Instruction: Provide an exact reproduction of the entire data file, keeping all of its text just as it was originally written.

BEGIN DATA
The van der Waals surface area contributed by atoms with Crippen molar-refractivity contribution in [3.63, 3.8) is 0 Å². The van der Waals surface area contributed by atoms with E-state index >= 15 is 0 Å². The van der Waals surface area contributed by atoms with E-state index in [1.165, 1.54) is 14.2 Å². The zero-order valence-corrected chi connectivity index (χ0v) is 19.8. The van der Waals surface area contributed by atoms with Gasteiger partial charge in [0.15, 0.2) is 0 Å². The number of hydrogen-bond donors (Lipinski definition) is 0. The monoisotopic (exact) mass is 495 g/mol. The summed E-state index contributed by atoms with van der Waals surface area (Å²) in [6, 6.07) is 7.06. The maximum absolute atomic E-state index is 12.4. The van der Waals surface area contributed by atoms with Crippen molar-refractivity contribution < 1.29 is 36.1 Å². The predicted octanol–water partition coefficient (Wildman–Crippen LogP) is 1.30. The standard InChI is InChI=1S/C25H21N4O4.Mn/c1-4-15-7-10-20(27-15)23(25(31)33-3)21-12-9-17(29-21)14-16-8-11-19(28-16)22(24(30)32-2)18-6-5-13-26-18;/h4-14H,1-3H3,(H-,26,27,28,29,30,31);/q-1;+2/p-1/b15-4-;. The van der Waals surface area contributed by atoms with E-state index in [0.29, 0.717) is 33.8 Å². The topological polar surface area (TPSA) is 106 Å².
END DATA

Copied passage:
The van der Waals surface area contributed by atoms with Crippen molar-refractivity contribution in [3.63, 3.8) is 0 Å². The van der Waals surface area contributed by atoms with E-state index >= 15 is 0 Å². The van der Waals surface area contributed by atoms with E-state index in [1.165, 1.54) is 14.2 Å². The zero-order valence-corrected chi connectivity index (χ0v) is 19.8. The van der Waals surface area contributed by atoms with Gasteiger partial charge in [0.15, 0.2) is 0 Å². The number of hydrogen-bond donors (Lipinski definition) is 0. The monoisotopic (exact) mass is 495 g/mol. The summed E-state index contributed by atoms with van der Waals surface area (Å²) in [6, 6.07) is 7.06. The maximum absolute atomic E-state index is 12.4. The van der Waals surface area contributed by atoms with Crippen molar-refractivity contribution < 1.29 is 36.1 Å². The predicted octanol–water partition coefficient (Wildman–Crippen LogP) is 1.30. The standard InChI is InChI=1S/C25H21N4O4.Mn/c1-4-15-7-10-20(27-15)23(25(31)33-3)21-12-9-17(29-21)14-16-8-11-19(28-16)22(24(30)32-2)18-6-5-13-26-18;/h4-14H,1-3H3,(H-,26,27,28,29,30,31);/q-1;+2/p-1/b15-4-;. The van der Waals surface area contributed by atoms with E-state index in [0.29, 0.717) is 33.8 Å². The topological polar surface area (TPSA) is 106 Å².